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Noel Fielding, Eventim Apollo | reviews, news & interviews

Noel Fielding, Eventim Apollo

Noel Fielding, Eventim Apollo

Surreal fun from a delightfully playful comic

Noel Fielding's show is a mixture of stand-up, mixed media and sketch comedy

Many of the audience for An Evening with Noel Fielding were still in nappies when the comic first plied his trade as one half of The Mighty Boosh with Julian Barrett, which started life on the Edinburgh Fringe in the late 1990s and quickly became a cult hit.

But since Howard Moon and Vince Noir have been put into mothballs, Noel Fielding has forged a career as an actor (The IT Crowd), television host (Never Mind the Buzzcocks), and the creator of several outlandish characters in various solo TV projects, most recently Luxury Comedy.

In his new show – Fielding's first major live outing as a solo performer – his often silly material has a delightfully child-like component despite the title's old-school nod and the fact that the comic makes repeated references to his age. “I'm 41,” he says self-mockingly several times in the evening as he finds himself performing as a plump chicken or a cowboy with unfeasibly bandy legs, as if he really should have grown out of such things by now. What he also hasn't grown out of, thankfully, is theatrical attire – and he comes on stage dressed in cuban heels, tight, sparkly pants and a voluminous cloak.

You have to pay attention at the start of Fielding's utterly bizarre yet engrossing stories

The show is a mixture of stand-up (well, surreal storytelling) about being a teabag, cheating wives and encountering mad monkeys in the Costa Rican rainforest, mixed media and wacky sketches performed with Tom Meetan and his brother Michael Fielding, culminating in a kidnapping drama involving his New York cop character, Raymond Boombox.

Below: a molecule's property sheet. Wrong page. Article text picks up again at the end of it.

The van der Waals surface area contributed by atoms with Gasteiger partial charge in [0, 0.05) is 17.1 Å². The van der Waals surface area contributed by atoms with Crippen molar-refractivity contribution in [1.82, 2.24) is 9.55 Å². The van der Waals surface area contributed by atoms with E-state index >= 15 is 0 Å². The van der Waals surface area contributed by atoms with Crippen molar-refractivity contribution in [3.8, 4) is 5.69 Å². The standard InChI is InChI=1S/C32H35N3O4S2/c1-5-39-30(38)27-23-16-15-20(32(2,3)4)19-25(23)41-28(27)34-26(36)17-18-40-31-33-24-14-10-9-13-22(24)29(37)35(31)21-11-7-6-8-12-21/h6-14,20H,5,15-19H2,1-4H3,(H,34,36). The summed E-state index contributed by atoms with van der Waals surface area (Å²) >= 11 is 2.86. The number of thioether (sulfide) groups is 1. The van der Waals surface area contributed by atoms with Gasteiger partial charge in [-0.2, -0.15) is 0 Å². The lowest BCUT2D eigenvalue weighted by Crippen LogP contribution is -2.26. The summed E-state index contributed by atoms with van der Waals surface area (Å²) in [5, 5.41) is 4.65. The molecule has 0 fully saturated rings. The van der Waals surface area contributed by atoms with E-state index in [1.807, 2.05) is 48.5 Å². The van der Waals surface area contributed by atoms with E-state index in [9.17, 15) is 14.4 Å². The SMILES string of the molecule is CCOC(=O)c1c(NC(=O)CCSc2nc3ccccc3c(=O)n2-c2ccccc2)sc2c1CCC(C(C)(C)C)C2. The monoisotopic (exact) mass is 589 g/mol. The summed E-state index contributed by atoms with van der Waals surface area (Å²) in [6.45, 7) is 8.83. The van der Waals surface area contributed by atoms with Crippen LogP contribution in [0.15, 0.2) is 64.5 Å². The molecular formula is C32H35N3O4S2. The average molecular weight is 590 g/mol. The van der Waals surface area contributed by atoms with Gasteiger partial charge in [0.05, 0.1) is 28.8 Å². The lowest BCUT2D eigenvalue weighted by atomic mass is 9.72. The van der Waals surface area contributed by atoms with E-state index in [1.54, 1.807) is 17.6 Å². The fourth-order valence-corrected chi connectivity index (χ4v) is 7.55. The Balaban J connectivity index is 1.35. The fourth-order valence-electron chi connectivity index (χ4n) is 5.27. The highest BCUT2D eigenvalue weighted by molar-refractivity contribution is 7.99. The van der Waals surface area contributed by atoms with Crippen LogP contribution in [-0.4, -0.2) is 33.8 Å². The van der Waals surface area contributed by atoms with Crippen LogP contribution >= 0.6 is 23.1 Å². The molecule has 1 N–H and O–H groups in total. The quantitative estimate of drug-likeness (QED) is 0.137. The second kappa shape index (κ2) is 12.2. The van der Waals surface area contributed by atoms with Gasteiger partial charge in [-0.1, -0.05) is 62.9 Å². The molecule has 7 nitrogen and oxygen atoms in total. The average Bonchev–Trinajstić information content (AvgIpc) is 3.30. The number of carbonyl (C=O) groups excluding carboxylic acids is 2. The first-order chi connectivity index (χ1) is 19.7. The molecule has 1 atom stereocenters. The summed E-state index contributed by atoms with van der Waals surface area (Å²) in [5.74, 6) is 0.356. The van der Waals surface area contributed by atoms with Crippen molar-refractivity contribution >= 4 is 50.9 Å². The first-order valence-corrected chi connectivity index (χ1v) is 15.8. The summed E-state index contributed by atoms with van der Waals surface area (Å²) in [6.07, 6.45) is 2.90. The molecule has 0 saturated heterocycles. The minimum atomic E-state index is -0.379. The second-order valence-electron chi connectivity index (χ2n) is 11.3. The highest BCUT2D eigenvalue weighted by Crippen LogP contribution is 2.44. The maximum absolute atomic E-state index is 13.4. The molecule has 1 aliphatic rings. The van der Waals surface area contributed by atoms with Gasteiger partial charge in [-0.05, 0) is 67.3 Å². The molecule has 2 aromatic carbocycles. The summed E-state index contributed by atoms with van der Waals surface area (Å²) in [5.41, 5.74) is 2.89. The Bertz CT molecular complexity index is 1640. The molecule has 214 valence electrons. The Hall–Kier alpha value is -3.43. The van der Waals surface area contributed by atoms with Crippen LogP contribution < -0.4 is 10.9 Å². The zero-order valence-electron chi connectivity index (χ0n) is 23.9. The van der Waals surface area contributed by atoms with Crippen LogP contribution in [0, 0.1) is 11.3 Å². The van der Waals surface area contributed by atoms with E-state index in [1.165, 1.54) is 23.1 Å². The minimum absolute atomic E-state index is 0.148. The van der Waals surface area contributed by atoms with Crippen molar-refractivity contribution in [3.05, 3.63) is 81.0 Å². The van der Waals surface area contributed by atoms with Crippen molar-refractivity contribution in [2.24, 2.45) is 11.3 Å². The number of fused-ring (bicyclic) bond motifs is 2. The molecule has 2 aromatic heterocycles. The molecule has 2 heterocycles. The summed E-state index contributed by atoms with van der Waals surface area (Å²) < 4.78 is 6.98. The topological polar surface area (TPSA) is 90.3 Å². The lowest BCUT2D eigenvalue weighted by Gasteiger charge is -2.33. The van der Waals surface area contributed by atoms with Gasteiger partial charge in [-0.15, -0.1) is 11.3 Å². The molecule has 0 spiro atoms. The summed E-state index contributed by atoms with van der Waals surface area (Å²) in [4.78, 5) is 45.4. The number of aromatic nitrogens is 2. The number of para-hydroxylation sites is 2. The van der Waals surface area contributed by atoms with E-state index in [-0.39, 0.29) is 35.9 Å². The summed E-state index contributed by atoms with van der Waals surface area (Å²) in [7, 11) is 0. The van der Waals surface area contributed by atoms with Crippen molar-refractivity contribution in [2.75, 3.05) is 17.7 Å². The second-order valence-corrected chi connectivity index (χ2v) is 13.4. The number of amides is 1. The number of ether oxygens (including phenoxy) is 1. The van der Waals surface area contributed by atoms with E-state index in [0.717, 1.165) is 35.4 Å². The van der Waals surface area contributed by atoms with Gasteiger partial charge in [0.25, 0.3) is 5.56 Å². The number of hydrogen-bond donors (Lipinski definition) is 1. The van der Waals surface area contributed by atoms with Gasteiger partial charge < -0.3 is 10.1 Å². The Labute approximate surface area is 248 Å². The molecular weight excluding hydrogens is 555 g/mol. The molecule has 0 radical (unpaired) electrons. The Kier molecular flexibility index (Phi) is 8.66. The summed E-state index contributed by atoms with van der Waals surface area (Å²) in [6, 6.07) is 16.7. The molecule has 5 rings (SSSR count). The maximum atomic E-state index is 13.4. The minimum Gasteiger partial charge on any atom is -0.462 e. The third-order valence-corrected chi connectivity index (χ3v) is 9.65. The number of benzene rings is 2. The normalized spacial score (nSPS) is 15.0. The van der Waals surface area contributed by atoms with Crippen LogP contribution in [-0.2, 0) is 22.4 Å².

The feline and sexually ambiguous comic invents a wife – purely to construct a gag, as he tells us in one of several deconstructions of his act – who, he says, he found in bed with a triangle (you have to go with the flow). “I think it was an isosceles,” Fielding says as a throwaway gag, one of several that rely on his audience of hipsters getting the references (Charles Bukowski and the Chapman Brothers also get namechecks): “You don't get this at a John Bishop gig.”

But it's not all intellectual tomfoolery, although there's much of it; a character called Antonio Banderas also makes an appearance, as does Diego Maradona, and characters old and new are on stage.

You have to pay attention at the start of Fielding's utterly bizarre yet engrossing stories to get full value as they twist and turn and end in unpredictable places; let your mind drift and you will get hopelessly lost. Wit and invention of this quality are difficult to maintain over more than two hours – and don't here, as energy levels fall away in each half. But Fielding's wonderfully playful spirit enriches the evening, and when it's good, it's very, very good.

  •  Noel Fielding is touring until 24 February 2015
His often silly material has a delightfully child-like component


Editor Rating: 
Average: 4 (1 vote)

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